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What does it mean to be a civil servant in Zambia?

Davis Mwila, the ruling Patriotic Front secretary general, says district commissioners could not claim that they were civil servants because they were appointed by a politician, who is the President.

Hehehe, hehehe!!! What type of logic is this? And this is not coming from a lowly placed Patriotic Front cadre; it’s coming from the chief executive officer of the party.
Is Mwila really serious that anyone who is appointed by the President cannot claim to be a civil servant?
The Secretary to the Cabinet is appointed by the President, so according to Mwila, he is not a civil servant!
All permanent secretaries are appointed by the President. But following Mwila’s reasoning, these civil servants are not civil servants because they are appointed by the President, a politician!
If anyone who is appointed by the President doesn’t qualify to be a civil servant, then what remains of our civil service?

Mwila’s approach is certainly wrong. District commissioners are civil servants. And they are paid by the Zambian taxpayers because they are civil servants. If they are not civil servants, in what capacity are they being paid by Zambian taxpayers money?
Of course, the office of district commissioner has been grossly abused by successive governments by making it a preserve of ruling party cadres. And this is wrong.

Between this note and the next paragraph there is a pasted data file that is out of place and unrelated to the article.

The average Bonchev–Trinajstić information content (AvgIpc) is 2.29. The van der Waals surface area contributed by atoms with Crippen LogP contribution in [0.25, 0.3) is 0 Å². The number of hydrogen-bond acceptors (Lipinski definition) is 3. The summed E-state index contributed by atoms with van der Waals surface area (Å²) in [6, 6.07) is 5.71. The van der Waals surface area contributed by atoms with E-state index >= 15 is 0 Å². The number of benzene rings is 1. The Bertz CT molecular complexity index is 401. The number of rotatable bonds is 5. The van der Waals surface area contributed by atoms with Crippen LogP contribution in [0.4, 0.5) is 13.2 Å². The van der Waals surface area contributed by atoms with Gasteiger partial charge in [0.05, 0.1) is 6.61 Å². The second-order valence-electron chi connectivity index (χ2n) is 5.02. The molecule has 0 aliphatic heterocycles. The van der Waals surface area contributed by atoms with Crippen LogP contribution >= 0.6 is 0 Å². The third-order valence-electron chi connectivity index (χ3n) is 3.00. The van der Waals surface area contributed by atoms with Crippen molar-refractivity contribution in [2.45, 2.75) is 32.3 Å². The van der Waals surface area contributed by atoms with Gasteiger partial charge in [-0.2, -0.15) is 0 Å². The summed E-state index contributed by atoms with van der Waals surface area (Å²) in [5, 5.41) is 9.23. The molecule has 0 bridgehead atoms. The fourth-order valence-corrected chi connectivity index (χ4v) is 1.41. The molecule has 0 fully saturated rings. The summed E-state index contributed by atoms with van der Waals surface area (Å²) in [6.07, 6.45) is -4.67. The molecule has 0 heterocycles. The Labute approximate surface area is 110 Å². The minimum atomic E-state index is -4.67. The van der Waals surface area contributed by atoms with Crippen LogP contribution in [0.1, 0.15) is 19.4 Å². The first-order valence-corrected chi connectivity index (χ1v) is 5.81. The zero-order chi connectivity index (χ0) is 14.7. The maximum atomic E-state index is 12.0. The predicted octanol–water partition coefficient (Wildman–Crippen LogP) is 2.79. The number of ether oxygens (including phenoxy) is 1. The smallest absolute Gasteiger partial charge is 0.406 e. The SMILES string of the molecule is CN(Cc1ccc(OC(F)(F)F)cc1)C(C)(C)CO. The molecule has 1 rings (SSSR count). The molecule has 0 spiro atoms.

But where is Mwila getting this type of reasoning? Is it from his boss Edgar Lungu?

Well, we know that since the 1990s, the Zambian civil service has undergone what amounts to a perpetual degeneration as successive governments and politicians have sought to politicise and
make it more responsive and effective in ensuring their political survival.
Today, almost all the most senior civil servants are people who are politically very closely connected to the ruling party and its leadership – they are ruling party cadres. And these now see their survival to be linked to the continued stay in office of the ruling party and its leadership – they go, they also go.
Look at our permanent secretaries! Almost all of them are ruling party cadres or people very closely connected to the key leadership. These may be very few in numbers as civil servants but their influence on the civil service culture and the arrangements by which Zambia is governed is considerable. Hence, the need for us to pay a lot of attention on these high level positions and their relationship with politicians. The most senior civil servant is the Secretary to the Cabinet, the title by which he (and so far they have all been men) is usually known. In this capacity, he is supposed not to be ruling party cadre but a politically independent or professional adviser to the president and the Cabinet on issues of policy, as well as on the conventions, precedents, powers and limitations of those offices. He thus has a close relationship with the President and senior ministers and a pivotal position within government. As head of the home (as opposed to the diplomatic) civil service, he is also the glue which holds the civil service together, as well as its protector and chief spokesperson, a role which, from time to time, may put him in the spotlight.